Before the pandemic, in 2019, on average the island had 3,500 tourists visit per year.
- Photo for illustration purposes only -
Published on Wednesday, July 21, 2021
By the A.M. Costa Rica staff
Cocos Island National Park produces $14 million annual income to the country, according to studies carried out for the National System of Conservation Areas, SINAC.
Before the pandemic, in 2019, on average the island had 3,500 tourists visit per year. Of these 52% were European, 19% from North America (Mexico, the United States and Canada) and 17% Asian.
According to the study, an average tourist travels 10 days by boat when visiting the island, to do recreational tourism in the area, which generates benefits for the tour operators and local commerce. In addition, it is estimated that to visit the island on average each tourist spent about $4,000 on activities such as diving, snorkeling and hiking.
The coastal protected marine area sharks are the main attraction for tourists. The park is a protection zone for 14 species of sharks, among them: hammerhead, bigeye thresher, tiger, whale, whitetip reef, among others.
“Maintaining healthy shark populations is crucial in economic terms," Gina Cuza-Jones, Regional Director of the Cocos Marine Conservation Area said. "Tourism associated with the observation of live sharks has been estimated to generate annual profits of up to 45 times higher than what is generated by the sale of its meat; that means, live sharks are much more valuable both in ecological and economic terms.”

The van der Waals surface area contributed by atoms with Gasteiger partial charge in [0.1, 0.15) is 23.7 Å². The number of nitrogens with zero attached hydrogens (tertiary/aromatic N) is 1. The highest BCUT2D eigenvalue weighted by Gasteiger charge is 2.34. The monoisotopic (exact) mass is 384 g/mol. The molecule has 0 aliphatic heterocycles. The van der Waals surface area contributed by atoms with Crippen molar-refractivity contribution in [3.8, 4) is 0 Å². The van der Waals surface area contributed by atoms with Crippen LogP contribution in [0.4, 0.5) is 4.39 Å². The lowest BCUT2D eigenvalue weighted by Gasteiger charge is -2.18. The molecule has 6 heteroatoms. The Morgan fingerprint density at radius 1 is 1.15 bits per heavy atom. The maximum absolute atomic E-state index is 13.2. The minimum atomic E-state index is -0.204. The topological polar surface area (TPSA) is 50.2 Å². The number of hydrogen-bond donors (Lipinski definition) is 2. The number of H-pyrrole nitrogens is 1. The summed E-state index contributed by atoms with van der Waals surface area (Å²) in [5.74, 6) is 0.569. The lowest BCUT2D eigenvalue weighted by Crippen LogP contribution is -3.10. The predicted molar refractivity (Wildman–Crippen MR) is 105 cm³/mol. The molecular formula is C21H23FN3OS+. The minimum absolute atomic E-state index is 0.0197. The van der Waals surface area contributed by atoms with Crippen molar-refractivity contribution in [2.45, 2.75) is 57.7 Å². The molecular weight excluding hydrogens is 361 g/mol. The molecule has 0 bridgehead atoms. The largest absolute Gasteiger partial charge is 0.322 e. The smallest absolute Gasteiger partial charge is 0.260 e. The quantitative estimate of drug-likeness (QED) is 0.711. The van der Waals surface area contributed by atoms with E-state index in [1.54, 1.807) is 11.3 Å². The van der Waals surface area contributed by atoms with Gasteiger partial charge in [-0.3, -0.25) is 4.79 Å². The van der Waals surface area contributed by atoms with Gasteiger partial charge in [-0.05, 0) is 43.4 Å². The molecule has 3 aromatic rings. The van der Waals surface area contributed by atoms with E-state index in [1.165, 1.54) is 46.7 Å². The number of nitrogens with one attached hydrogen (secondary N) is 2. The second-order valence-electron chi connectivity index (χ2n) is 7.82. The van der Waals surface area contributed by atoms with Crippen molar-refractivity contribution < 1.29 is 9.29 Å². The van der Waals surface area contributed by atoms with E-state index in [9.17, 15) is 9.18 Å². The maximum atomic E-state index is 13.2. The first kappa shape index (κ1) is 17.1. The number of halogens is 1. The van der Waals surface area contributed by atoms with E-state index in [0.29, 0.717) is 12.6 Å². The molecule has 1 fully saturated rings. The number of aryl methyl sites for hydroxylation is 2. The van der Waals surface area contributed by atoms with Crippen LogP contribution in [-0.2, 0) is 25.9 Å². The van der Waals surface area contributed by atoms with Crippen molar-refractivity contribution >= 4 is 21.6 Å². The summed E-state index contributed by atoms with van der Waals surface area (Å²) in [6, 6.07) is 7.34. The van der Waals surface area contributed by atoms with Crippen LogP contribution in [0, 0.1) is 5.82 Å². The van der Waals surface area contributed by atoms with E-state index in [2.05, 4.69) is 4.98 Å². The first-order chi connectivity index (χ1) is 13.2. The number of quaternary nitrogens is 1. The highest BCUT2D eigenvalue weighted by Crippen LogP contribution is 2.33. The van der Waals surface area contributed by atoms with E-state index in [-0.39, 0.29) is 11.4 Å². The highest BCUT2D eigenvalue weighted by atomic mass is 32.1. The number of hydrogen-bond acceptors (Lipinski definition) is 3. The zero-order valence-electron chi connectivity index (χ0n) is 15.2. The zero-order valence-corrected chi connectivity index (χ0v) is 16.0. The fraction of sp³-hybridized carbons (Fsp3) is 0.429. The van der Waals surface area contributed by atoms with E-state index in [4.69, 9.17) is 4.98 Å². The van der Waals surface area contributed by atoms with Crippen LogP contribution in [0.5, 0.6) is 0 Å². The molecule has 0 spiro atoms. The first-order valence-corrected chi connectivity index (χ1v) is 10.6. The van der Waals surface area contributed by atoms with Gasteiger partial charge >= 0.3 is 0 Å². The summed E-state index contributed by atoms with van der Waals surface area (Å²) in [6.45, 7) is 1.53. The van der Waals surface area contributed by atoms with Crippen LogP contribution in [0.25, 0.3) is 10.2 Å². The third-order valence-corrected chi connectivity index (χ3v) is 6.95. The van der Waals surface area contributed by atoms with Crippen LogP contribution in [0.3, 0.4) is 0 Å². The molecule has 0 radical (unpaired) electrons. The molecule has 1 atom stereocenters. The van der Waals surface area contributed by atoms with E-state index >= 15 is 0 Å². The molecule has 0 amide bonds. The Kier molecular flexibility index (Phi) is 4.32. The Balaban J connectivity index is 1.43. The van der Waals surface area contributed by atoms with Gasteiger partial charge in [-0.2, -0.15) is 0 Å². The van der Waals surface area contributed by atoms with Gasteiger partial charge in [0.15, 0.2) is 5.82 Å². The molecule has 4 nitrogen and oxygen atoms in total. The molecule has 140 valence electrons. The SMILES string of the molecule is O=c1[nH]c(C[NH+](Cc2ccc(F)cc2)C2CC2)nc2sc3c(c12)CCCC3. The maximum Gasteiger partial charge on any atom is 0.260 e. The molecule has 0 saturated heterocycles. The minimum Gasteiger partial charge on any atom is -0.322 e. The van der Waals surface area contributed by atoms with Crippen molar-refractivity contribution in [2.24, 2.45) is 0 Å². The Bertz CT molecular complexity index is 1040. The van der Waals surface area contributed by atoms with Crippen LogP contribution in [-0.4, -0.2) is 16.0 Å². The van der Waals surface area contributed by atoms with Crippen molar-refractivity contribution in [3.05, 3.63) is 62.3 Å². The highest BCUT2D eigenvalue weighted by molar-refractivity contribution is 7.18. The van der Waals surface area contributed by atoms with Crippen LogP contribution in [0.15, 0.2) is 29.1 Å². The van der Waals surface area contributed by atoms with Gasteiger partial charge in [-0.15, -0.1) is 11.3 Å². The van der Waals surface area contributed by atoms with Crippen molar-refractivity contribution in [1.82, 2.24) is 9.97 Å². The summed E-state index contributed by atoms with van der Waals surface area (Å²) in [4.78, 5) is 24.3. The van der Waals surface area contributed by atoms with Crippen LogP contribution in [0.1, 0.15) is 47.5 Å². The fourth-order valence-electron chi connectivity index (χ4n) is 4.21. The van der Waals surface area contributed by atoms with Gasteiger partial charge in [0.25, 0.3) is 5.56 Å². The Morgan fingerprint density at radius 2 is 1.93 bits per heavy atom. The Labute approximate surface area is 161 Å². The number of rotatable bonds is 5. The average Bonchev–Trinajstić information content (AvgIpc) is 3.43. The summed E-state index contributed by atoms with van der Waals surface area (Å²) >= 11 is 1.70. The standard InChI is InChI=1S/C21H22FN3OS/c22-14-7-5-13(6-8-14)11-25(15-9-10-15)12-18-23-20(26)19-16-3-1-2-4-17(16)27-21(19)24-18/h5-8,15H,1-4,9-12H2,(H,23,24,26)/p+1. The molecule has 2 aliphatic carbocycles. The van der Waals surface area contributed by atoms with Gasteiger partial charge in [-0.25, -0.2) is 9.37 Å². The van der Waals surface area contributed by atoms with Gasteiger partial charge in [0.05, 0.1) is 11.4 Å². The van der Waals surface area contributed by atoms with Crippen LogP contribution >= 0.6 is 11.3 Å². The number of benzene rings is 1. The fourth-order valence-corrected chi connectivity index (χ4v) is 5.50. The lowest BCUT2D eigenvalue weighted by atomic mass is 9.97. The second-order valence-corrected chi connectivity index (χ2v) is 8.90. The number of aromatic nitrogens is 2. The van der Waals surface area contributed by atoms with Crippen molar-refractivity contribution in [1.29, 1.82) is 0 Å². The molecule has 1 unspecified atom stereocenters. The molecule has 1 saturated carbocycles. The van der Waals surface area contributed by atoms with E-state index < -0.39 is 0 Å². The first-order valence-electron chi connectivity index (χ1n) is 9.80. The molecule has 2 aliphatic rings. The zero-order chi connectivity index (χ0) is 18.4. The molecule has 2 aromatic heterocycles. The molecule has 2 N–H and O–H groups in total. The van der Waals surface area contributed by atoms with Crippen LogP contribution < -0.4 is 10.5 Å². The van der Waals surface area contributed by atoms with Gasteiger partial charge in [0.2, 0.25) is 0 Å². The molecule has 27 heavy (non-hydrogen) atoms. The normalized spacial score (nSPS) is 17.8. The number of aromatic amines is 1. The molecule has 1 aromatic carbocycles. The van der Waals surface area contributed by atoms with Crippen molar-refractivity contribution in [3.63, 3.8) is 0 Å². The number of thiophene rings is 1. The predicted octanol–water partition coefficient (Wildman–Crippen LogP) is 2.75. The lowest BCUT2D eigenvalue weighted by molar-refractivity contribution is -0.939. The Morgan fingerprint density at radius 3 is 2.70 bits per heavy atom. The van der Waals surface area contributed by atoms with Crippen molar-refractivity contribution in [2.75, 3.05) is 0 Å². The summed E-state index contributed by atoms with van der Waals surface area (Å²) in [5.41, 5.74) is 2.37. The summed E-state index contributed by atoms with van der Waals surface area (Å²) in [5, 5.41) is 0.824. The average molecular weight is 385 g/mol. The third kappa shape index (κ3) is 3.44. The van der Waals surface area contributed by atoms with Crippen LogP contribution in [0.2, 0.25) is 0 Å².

However, in the area outside the fish protection area, it generates annually more than $21 million per year from sport and tourist fishing services. As well as $10 million per year in industrial fishing activity, according to a study by the International Center for Economic Policy for Sustainable Development Research at the National University of Costa Rica.
The island is located 532 km from Puntarenas Province. In 1997 the island was declared a World Heritage Site, Wetland of World Importance and Historic Architectural Heritage by the United Nations Educational, Scientific and Cultural Organization, UNESCO.
Shark populations play a fundamental role in the health of the oceans, this being a predator located at the top of the food chain, fundamental species for maintaining ocean balance. For conservation experts, the abundance of these predators is the best indicator of a healthy marine ecosystem.
The protection and management of these marine protected wild areas are vital, due to a decrease in the population of sharks that could put at risk 95% of the income generated by tourism, fishing activities, experts said.
June marked the 43rd anniversary of the declaration of Cocos Island as a National Park and the government announced a plans to protect the island.
What have you heard about illegal fishing in the maritime zone of Cocos Island? We would like to know your thoughts on this story. Send your comments to email@example.com
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